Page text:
§ MR. T. P. O'CONNOR
said, that there had been a painful and disturbing rumour in Dublin that during the visit of the Chief Secretary for Ireland to that city the right hon. Gentleman had more than once expressed his personal regret that the police and military had not been more frequently ordered to fire on the people. Would the right hon. Gentleman say whether there was any foundation for the rumour? [Loud cries of No!"]
§ MR. W. E. FORSTER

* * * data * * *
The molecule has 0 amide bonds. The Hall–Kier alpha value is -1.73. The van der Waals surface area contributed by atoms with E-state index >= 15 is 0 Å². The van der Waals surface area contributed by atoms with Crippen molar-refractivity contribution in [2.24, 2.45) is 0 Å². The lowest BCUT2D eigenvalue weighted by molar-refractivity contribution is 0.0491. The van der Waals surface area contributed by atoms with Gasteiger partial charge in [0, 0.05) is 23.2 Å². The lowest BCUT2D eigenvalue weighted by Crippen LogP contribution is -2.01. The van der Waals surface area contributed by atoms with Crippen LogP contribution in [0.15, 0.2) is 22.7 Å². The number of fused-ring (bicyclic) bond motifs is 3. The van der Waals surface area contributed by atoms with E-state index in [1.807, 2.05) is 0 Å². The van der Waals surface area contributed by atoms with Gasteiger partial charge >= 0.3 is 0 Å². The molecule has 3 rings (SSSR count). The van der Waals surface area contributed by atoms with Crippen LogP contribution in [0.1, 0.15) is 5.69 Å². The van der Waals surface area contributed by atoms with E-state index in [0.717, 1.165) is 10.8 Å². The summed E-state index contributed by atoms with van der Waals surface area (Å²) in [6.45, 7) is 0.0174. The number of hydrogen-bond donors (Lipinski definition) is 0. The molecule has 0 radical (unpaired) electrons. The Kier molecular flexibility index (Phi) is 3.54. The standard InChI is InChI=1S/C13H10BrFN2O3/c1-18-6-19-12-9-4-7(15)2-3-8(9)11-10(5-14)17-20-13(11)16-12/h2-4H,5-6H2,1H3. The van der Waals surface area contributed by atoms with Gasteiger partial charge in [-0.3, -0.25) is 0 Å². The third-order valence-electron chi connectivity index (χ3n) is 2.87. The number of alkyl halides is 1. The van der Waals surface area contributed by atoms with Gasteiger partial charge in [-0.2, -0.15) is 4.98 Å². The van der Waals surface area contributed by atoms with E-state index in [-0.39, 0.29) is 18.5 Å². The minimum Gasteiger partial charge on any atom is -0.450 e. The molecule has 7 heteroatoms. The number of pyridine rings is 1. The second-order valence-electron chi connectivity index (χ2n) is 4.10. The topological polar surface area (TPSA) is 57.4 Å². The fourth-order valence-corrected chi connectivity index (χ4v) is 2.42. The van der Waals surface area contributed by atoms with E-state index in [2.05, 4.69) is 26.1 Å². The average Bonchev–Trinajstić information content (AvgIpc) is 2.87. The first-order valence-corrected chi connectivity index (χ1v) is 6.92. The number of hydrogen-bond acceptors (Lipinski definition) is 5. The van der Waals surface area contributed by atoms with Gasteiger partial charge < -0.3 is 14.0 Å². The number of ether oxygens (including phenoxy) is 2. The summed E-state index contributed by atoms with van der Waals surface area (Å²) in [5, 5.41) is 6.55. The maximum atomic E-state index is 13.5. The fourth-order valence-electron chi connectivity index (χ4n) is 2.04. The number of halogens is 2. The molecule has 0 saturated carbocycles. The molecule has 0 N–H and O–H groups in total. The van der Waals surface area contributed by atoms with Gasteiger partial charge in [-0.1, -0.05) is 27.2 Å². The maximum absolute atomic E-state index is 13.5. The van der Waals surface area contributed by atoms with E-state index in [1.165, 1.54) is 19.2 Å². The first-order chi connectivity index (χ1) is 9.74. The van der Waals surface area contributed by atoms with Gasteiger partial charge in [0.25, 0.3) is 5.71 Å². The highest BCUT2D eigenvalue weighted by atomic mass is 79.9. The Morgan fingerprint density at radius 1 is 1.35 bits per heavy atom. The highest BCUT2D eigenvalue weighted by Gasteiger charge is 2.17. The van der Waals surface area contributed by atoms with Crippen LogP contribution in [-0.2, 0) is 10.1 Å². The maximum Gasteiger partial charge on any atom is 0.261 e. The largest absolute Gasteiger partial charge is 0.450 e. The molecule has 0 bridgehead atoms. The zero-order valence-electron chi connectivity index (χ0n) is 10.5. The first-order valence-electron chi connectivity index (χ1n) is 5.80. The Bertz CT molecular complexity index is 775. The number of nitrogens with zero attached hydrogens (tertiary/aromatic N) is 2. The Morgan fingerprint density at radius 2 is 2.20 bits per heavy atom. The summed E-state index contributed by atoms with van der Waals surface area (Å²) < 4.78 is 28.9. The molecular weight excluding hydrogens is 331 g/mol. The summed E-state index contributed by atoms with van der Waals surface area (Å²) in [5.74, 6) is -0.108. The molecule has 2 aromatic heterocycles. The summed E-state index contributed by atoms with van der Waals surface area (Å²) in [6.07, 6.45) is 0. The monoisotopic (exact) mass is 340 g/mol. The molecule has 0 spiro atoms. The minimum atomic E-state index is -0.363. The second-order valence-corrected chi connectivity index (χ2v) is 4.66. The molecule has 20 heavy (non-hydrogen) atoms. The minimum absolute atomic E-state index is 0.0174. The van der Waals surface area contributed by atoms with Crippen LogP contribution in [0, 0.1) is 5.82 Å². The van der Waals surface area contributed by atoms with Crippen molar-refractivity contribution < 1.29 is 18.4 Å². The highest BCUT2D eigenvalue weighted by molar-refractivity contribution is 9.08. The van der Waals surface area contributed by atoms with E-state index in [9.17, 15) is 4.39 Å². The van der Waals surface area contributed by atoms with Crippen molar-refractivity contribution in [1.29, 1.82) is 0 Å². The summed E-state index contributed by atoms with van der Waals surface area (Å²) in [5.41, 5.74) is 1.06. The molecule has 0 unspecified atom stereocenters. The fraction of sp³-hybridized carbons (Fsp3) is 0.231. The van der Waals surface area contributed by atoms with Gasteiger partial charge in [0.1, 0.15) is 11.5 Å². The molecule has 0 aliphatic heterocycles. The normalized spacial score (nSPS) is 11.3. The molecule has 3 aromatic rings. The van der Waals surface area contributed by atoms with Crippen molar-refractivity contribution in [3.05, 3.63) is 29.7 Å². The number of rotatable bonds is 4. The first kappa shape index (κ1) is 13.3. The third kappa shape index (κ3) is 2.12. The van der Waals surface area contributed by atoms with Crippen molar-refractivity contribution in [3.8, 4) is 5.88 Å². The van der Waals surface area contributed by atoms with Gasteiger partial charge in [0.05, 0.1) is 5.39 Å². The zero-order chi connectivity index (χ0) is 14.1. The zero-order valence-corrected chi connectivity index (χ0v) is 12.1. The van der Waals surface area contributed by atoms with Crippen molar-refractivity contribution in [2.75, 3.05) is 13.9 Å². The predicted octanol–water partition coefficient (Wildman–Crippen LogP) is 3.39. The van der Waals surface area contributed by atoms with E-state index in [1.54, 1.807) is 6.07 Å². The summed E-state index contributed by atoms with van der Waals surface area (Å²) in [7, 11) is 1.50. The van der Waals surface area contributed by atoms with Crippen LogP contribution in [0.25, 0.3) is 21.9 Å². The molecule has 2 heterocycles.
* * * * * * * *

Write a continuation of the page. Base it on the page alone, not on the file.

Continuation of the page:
Sir, I observe that it is not the desire of the House that I should answer this Question, and I need hardly say that I shall not do so. But it gives me an opportunity of doing what I think it would be well to do. Although, generally speaking, the instructions issued to the resident magistrates and the police must be considered to be of a confidential character, I think it may be of advantage to the peace of Ireland if I were to state what were the private instructions I thought it right to issue to the extra force sent down to Limerick. The House is aware that a fortnight ago, or rather more, there was considerable resistance to the execution of the law near New Pallas; consequently, it was found necessary to send a larger force there and to issue a proclamation warning the people against such resistance. Moreover, I thought it right, with the concurrence of the Lord Lieutenant, to issue certain instructions; and as I do not wish to avoid any responsibility, I had better read them to the House. The instructions to Mr. Rolleston, the resident magistrate in charge, dated June 2, 1881, were in these terms—The sheriff or sub-sheriff of Limerick is about to execute certain writs at or near New Pallas, in the county of Limerick. The execution of these writs and of any other legal pro- 357 cesses with which the sheriff or sub-sheriff may be entrusted must be carried out notwithstanding any resistance which may be attempted. In case of resistance, the crowd must be dispersed and the principal ringleaders arrested and properly secured. In carrying out these instructions, the resident magistrate will give due warning to the crowd to disperse and will use his best discretion to avoid giving orders to fire, unless he has satisfied himself that other less extreme measures will not suffice. But he is to bear in mind that these instructions are to be carried out. (Signed) W. E. FORSTER.—To the Resident Magistrate in charge of the force employed to aid the sheriff at or near New Pallas.I may add that, in giving the instructions, I did it in the hope and expectation that by sending a large force we should prevent what would be to me, and I suppose to almost everybody in the Three Kingdoms, a matter of great grief—namely, the necessity of firing in order to defend the police or military, or to carry out the law which must be enforced. It is necessary to understand that the law cannot be defied, and that in very extreme cases resort must be made to firing. Generally speaking, we leave the firing to the discretion of the resident magistrates; but, in this particular case, it seemed, necessary to give instructions in the spirit in which we shall continue to carry out our difficult duties.